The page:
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Talks on South China Sea's troubled waters

The National Daniel Bardsley (Foreign Correspondent)

BEIJING // When the United States and China hold talks in Hawaii today over Asian Pacific security issues, the South China Sea is likely to be top of the agenda.

Recently China has seen its relations with both Vietnam and the Philippines suffer after disputes over sovereignty of a maritime area because of its importance as a shipping lane and potential oil and gas reserves.

Although China insists the South China Sea is its own, Taiwan, Malaysia and Brunei, as well as Vietnam and the Philippines, also have claims. As tensions have escalated, there have been anti-China street protests in Vietnam while the US has this week indicated its willingness to help the Philippines modernise its forces. The current flagship of the Philippine navy is a creaking former US frigate from the Second World War.

The US has also reaffirmed a "commitment to the defence of the Philippines", a reference to a mutual defence treaty the US secretary of state, Hillary Clinton, insisted Washington would honour.

The Philippine foreign secretary, Albert del Rosario, has said China was clearly becoming "more aggressive" in its actions in the disputed area.

China has been accused of placing markers in waters the Philippines claims, while in late May Chinese patrol boats allegedly cut cables belonging to a Vietnamese oil-exploration ship.

A further sign of China's apparent growing regional assertiveness was the row last year with Japan over the East China Sea after a Chinese fishing boat collided with two Japanese coastguard vessels near disputed islands. Beijing has also shown its anger at joint US-South Korean naval exercises.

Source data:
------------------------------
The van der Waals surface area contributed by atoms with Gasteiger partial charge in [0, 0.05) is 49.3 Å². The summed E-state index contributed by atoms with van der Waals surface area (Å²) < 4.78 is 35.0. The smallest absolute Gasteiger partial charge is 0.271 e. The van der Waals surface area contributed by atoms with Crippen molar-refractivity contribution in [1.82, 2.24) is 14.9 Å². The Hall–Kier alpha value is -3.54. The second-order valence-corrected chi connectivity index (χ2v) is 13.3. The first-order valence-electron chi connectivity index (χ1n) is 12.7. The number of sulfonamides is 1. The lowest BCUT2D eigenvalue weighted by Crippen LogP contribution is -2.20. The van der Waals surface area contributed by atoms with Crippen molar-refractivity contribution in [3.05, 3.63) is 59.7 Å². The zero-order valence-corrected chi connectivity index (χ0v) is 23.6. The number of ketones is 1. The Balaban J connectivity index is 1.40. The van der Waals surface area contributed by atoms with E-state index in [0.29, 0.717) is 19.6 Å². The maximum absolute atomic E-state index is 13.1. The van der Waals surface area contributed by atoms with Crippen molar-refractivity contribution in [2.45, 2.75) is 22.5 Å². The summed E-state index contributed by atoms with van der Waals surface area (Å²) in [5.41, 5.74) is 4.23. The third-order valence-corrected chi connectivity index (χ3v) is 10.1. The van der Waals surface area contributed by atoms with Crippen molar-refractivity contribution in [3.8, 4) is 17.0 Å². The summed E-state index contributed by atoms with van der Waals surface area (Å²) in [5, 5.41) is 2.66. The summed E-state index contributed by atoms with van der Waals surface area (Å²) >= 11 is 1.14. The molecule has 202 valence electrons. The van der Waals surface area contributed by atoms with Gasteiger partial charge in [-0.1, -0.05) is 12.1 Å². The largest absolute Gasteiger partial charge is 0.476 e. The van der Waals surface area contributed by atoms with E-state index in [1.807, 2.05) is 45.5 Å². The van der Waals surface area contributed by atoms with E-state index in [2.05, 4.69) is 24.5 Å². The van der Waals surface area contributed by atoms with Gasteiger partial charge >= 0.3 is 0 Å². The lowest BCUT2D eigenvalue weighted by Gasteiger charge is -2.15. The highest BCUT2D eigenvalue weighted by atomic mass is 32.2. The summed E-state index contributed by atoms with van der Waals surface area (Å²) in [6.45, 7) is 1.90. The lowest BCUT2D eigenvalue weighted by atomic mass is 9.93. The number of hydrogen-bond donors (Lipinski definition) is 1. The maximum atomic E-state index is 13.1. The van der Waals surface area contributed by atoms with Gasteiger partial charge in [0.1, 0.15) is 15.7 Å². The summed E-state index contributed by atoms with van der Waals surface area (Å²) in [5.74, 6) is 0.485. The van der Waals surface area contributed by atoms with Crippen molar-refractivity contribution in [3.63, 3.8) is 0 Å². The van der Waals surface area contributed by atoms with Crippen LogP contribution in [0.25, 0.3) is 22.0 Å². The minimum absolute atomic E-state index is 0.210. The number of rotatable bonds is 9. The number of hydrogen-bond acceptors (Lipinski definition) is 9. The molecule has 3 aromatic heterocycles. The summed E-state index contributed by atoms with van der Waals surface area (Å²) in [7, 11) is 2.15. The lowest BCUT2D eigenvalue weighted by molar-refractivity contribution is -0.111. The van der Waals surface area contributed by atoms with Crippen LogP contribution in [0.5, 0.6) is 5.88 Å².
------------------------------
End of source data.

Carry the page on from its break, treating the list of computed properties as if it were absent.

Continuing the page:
Beijing has warned its South China Sea rivals they are "playing with fire" and has tried to warn off the US from intervening, although Washington has insisted it is in its strategic interests to maintain stability in the area.

Despite the recent sabre-rattling, which has included Philippine forces removing Chinese markers in disputed maritime areas, analysts say military conflict over the South China Sea remains extremely unlikely.

The issue has been "simmering along for a long time", said Joseph Cheng, a professor of political science at City University of Hong Kong, although China is now perceived as being increasingly bold.

"In recent months certainly there's been an escalation, but in the past year or so Asean (Association of Southeast Asian Nations) countries certainly see a more assertive China," he said.

He indicated however that blame for escalating tensions should be shared, saying leaders in Hanoi and Manila were keen to fan nationalist sentiment to divert attention from domestic problems.

While continued posturing is probable, there is only a low likelihood of such actions sparking a conflict, he added.

One way of resolving competing claims has been for a non-binding 2002 agreement between China and Asean countries to be upgraded and given legal status. However, there have been few meetings about the agreement in recent years and analysts have warned it risks becoming irrelevant.


China insists the South China Sea is its own, but Taiwan, Malaysia and Brunei, as well as Vietnam and the Philippines, also have claims.

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